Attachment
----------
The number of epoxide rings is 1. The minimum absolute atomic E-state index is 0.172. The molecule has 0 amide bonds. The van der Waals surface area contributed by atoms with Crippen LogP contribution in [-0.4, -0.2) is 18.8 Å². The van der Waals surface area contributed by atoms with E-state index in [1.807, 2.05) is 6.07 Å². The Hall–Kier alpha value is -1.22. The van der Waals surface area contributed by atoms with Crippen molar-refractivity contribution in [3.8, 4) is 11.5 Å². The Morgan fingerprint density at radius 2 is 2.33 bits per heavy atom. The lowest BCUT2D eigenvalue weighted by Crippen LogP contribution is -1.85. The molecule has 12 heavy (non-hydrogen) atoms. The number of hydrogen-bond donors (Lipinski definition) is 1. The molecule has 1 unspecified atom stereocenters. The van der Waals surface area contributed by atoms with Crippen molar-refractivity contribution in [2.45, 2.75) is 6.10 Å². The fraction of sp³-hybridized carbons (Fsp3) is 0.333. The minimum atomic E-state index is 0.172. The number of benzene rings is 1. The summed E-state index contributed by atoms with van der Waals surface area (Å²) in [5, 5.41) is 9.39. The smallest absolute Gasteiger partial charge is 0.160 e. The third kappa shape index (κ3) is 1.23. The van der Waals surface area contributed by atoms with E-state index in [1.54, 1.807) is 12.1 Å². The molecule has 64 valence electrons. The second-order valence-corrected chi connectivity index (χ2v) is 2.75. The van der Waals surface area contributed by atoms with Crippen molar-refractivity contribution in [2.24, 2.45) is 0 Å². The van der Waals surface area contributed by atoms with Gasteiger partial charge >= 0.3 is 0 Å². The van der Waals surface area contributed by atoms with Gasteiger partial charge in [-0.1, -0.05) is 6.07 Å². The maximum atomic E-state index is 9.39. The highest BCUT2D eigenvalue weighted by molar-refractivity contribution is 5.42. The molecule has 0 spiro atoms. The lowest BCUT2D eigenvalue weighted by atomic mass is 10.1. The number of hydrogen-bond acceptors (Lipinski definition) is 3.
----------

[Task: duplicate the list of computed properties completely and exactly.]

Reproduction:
The number of epoxide rings is 1. The minimum absolute atomic E-state index is 0.172. The molecule has 0 amide bonds. The van der Waals surface area contributed by atoms with Crippen LogP contribution in [-0.4, -0.2) is 18.8 Å². The van der Waals surface area contributed by atoms with E-state index in [1.807, 2.05) is 6.07 Å². The Hall–Kier alpha value is -1.22. The van der Waals surface area contributed by atoms with Crippen molar-refractivity contribution in [3.8, 4) is 11.5 Å². The Morgan fingerprint density at radius 2 is 2.33 bits per heavy atom. The lowest BCUT2D eigenvalue weighted by Crippen LogP contribution is -1.85. The molecule has 12 heavy (non-hydrogen) atoms. The number of hydrogen-bond donors (Lipinski definition) is 1. The molecule has 1 unspecified atom stereocenters. The van der Waals surface area contributed by atoms with Crippen molar-refractivity contribution in [2.45, 2.75) is 6.10 Å². The fraction of sp³-hybridized carbons (Fsp3) is 0.333. The minimum atomic E-state index is 0.172. The number of benzene rings is 1. The summed E-state index contributed by atoms with van der Waals surface area (Å²) in [5, 5.41) is 9.39. The smallest absolute Gasteiger partial charge is 0.160 e. The third kappa shape index (κ3) is 1.23. The van der Waals surface area contributed by atoms with E-state index in [1.54, 1.807) is 12.1 Å². The molecule has 64 valence electrons. The second-order valence-corrected chi connectivity index (χ2v) is 2.75. The van der Waals surface area contributed by atoms with Crippen molar-refractivity contribution in [2.24, 2.45) is 0 Å². The van der Waals surface area contributed by atoms with Gasteiger partial charge >= 0.3 is 0 Å². The van der Waals surface area contributed by atoms with Gasteiger partial charge in [-0.1, -0.05) is 6.07 Å². The maximum atomic E-state index is 9.39. The highest BCUT2D eigenvalue weighted by molar-refractivity contribution is 5.42. The molecule has 0 spiro atoms. The lowest BCUT2D eigenvalue weighted by atomic mass is 10.1. The number of hydrogen-bond acceptors (Lipinski definition) is 3.